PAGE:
Sunday, March 4, 2012

Lafayette, Natchez & Vicksburg

All paraded out…we headed over to Lafayette to get a better sense of Louisiana, but more particularly to visit Vermillion Ville to learn the history of the Cajun and Creole people. We spent a very enjoyable day in an authentically reconstructed village where talented local people portrayed through handicrafts and stories the culture of the Cajun people who lived in the Vermillion Bayou around the year 1765. The “period clothed” men and women were very knowledgeable and demonstrated how the people worked, spoke about the culture and explained their way of life. We were surprised to learn how useful Spanish moss was in everyday life - it was picked, soaked in water until the green rotted off - the result is very strong fiber from which the people made rope (if coiled) and mattress stuffing (when teased out), it was also used in house building by mixing it into the clay. Spanish moss was used as filling for car seats in the early 1900s.  We met a musician in the school house playing the fiddle, a carpenter making little boxes with a secret drawer (Adele purchased one) and a lady making baskets and corn husk dolls. A fisherman was making a fishnet – it takes 30 minutes to “weave” one inch - what tedious work. This was fascinating to us as we both come from port towns and often wondered why fishermen spent so long repairing their nets.

The National Parks Service has a visitors center just at the entrance to the village where we saw an enlightening movie on the history of the Cajun people, the adjacent museum was well worth the visit.
On our drive over to Lafayette and back (through Baton Rouge on our way to Natchez) we drove over Atchafalaya Basin an intracoastal waterway quite similar to the Everglades;  it’s a shallow river 40 miles wide in which trees grow, we’ve since learned these are bald cypress and pine trees. Some of the bridges we drove over are way longer than the bridges they boast about in Florida.

Adele acquired a new cooking talent “Southern” making great Gumbo (a soup) and a mouthwatering Jambalaya (which she has dubbed Louisiana's answer to Irish stew, a whole meal in one pot).
We then headed for Natchez to drive the Natchez Trace, once a trade route for the Natives Americans who have burial mounds along the Trace and also the Emerald Mound a manmade hill which was used for ceremonial meetings. In the 18th century the Trace then became the way for fur traders to return north as it was impossible to row against the flow up the Mississippi. The traders floated down on flat boats with their wares and then sold everything including the boat for timber. The advent of the steam boat changed all that after which the Trace almost disappeared. For a period Natchez had the largest number of millionaires in the US except for New York. It just occurred to me that ladies at that time dressed like the Native Americans - coats of animal fur and feather hats - same materials different designs! More about the Trace in another Blog…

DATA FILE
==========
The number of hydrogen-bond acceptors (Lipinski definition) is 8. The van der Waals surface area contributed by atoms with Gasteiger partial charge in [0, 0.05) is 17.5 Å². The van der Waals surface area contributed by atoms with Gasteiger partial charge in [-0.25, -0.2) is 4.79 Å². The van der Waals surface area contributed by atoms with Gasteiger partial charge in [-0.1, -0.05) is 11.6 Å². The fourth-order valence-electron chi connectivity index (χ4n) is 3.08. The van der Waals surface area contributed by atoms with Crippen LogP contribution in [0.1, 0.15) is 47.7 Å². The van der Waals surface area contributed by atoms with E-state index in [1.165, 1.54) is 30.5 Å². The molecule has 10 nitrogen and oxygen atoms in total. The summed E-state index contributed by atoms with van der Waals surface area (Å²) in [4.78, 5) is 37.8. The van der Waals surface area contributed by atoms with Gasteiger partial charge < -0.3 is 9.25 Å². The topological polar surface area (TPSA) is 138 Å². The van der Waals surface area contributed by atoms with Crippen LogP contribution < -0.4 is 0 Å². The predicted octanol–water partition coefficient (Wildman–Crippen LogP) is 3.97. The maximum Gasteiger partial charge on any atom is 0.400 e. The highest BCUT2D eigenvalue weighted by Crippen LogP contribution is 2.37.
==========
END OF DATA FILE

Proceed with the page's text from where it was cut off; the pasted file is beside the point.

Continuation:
Vicksburg was a “must see” on our visit to Mississippi as Adele had read a book about the Civil War siege of the city and wanted to see the lay of the land. The city was surrounded on land by troops and on water by the navy who blockaded the river to the north and south. After 47 days the almost starving people surrendered.
We were also interested to see if the city had been flooded last year after we had seen that Mississippi was already at flood stage when we were in Minnesota last June. It had been - Vicksburg had its worst floods since records began 75.1ft of water. The town is perched on a very steep hill on a bend in the river which has 5 old river boats converted as Casinos; they float so there’s minimal damage when the river rises during flooding. To complete our trip to Vicksburg we visited an Antebellum house Cedar Grove House, now an upscale restaurant and B&B. Built in 1840 by a jeweler John Alexander Klein for his wife Elizabeth; Elizabeth was a cousin of General Sherman who used the lower part of the house during the Civil War. There are several cannon balls embedded in the walls and under the floors, all prominently displayed as patched holes in walls and doors. It was purchased by a 24 year old woman several years ago, it has all it original furniture - even creaking floor boards - the grounds remain landscaped as the Klein's had them. It is very authentic and felt very original.

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